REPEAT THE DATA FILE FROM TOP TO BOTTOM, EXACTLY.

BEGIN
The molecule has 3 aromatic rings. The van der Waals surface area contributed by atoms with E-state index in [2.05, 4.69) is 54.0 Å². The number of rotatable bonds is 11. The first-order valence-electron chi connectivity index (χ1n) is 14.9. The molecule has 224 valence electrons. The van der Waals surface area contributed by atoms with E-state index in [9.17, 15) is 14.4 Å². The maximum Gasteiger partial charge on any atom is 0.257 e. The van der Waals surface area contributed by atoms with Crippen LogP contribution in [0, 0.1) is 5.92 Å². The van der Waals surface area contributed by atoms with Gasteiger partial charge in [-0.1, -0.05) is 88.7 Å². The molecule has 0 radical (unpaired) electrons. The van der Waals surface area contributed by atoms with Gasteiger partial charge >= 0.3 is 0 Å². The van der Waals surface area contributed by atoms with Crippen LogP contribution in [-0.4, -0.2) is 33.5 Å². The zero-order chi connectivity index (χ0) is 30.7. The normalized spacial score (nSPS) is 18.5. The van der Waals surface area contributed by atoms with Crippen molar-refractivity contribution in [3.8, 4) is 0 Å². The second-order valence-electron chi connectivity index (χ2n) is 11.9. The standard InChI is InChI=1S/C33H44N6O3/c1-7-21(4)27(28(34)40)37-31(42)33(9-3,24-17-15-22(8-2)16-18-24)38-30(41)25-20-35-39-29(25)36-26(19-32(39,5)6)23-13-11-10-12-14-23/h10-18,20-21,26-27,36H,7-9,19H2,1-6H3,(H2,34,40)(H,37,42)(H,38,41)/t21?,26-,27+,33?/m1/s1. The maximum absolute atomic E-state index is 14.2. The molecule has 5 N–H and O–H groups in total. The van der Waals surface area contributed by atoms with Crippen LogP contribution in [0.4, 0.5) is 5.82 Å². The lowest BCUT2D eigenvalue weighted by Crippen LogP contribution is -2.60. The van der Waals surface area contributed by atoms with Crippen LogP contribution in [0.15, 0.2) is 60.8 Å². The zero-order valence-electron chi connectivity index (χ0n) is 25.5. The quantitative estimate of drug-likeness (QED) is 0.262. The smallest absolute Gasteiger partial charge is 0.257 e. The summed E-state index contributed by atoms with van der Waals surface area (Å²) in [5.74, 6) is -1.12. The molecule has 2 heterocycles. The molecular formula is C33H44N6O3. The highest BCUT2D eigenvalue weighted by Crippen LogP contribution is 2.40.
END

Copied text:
The molecule has 3 aromatic rings. The van der Waals surface area contributed by atoms with E-state index in [2.05, 4.69) is 54.0 Å². The number of rotatable bonds is 11. The first-order valence-electron chi connectivity index (χ1n) is 14.9. The molecule has 224 valence electrons. The van der Waals surface area contributed by atoms with E-state index in [9.17, 15) is 14.4 Å². The maximum Gasteiger partial charge on any atom is 0.257 e. The van der Waals surface area contributed by atoms with Crippen LogP contribution in [0, 0.1) is 5.92 Å². The van der Waals surface area contributed by atoms with Gasteiger partial charge in [-0.1, -0.05) is 88.7 Å². The molecule has 0 radical (unpaired) electrons. The van der Waals surface area contributed by atoms with Gasteiger partial charge >= 0.3 is 0 Å². The van der Waals surface area contributed by atoms with Crippen LogP contribution in [-0.4, -0.2) is 33.5 Å². The zero-order chi connectivity index (χ0) is 30.7. The normalized spacial score (nSPS) is 18.5. The van der Waals surface area contributed by atoms with Crippen molar-refractivity contribution in [3.8, 4) is 0 Å². The second-order valence-electron chi connectivity index (χ2n) is 11.9. The standard InChI is InChI=1S/C33H44N6O3/c1-7-21(4)27(28(34)40)37-31(42)33(9-3,24-17-15-22(8-2)16-18-24)38-30(41)25-20-35-39-29(25)36-26(19-32(39,5)6)23-13-11-10-12-14-23/h10-18,20-21,26-27,36H,7-9,19H2,1-6H3,(H2,34,40)(H,37,42)(H,38,41)/t21?,26-,27+,33?/m1/s1. The maximum absolute atomic E-state index is 14.2. The molecule has 5 N–H and O–H groups in total. The van der Waals surface area contributed by atoms with Crippen LogP contribution in [0.4, 0.5) is 5.82 Å². The lowest BCUT2D eigenvalue weighted by Crippen LogP contribution is -2.60. The van der Waals surface area contributed by atoms with Crippen LogP contribution in [0.15, 0.2) is 60.8 Å². The zero-order valence-electron chi connectivity index (χ0n) is 25.5. The quantitative estimate of drug-likeness (QED) is 0.262. The smallest absolute Gasteiger partial charge is 0.257 e. The summed E-state index contributed by atoms with van der Waals surface area (Å²) in [5.74, 6) is -1.12. The molecule has 2 heterocycles. The molecular formula is C33H44N6O3. The highest BCUT2D eigenvalue weighted by Crippen LogP contribution is 2.40.